“Relating to the Uniform Commercial Code, to the general provisions of the Uniform Commercial Code, to documents of title under the Uniform Commercial Code, to the Uniform Electronic Transactions Act, to lease-purchases of personal property, to the contractual duty to act fairly and in good faith, and to carrier, warehouse, and livestock care liens; amending Rules 403 and 902, Alaska Rules of Evidence; and providing for an effective date.”
Posted: March 16, 2009 : vCSHB 102 (JUD)
Bill Version: SCS CSHB 102(JUD)
Status: Chapter 44 SLA 09 : 2009-06-20
The Uniform Commercial Code is a uniform act created with the objective of synchronizing the law of sales and other commercial transactions in all fifty states. The UCC is a joint project of the National Conference of Commissioners on Uniform State Laws (NCCUSL) and the American Law Institute (ALI). The UCC is not itself law, but provides recommendation of the laws that should be adopted by individual states. All fifty states have adopted the UCC in one version or another, and it is a major part of Title 45 of the Alaska Statutes.
The UCC was originally released in 1952; periodically, the NCCUSL and ALI revisit the UCC and make appropriate recommendations for revisions to states statutes. This bill reflects the recent revisions of Articles 1 and 7 of the UCC. The Alaska Uniform Law commissioners have recommended passage of these revisions this legislative session.
Article 1 provides definitions and general provisions for the UCC; the updates to Article 1 modernize and reflect changing business practices and developments in the law and are necessary to bring Article 1 up to date. Thirty-four other states have already adopted the revised Article 1 language.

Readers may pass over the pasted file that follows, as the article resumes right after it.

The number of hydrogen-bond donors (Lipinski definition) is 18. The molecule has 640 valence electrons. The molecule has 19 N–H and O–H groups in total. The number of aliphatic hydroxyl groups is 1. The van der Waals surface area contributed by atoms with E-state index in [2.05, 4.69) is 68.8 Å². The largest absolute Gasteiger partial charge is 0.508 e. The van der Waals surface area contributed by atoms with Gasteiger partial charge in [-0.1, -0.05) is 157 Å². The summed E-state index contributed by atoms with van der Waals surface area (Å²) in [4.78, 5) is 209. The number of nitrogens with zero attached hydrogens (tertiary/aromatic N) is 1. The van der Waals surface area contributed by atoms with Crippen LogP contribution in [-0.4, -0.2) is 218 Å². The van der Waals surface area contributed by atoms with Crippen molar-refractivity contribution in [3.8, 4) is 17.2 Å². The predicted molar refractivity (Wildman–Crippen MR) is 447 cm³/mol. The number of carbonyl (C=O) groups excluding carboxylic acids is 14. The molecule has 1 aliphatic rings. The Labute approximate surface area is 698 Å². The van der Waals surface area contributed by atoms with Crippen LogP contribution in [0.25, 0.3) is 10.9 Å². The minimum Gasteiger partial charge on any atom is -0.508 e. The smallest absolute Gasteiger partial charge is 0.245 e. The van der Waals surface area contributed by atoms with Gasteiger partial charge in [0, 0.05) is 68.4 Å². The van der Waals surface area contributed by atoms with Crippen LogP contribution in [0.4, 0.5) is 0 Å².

Article 7 of the UCC pertains to warehouse receipts, bills of lading, and other documents of title. The revisions to Article 7 introduce new rules concerning electronic documents of title. The substantive revisions to Article 7 fall into four main categories: recognition of electronic documents of title; extension of the statute of fraud requirements to include electronic records and signatures as equivalent to paper documents and written manual signatures; establishment of the unique original in electronic form; and interchangeability between electronic and tangible documents of title. Thirty-one other states have already adopted the revised Article 7 language.
An expert from the NCCUSL will be available to testify and answer questions at the hearing, along with an Alaska Commissioner to the NCCUSL Terry Thurbon. Should you have questions before the hearing, please do not hesitate to call legislative aide Allison Laffen at 465-2840.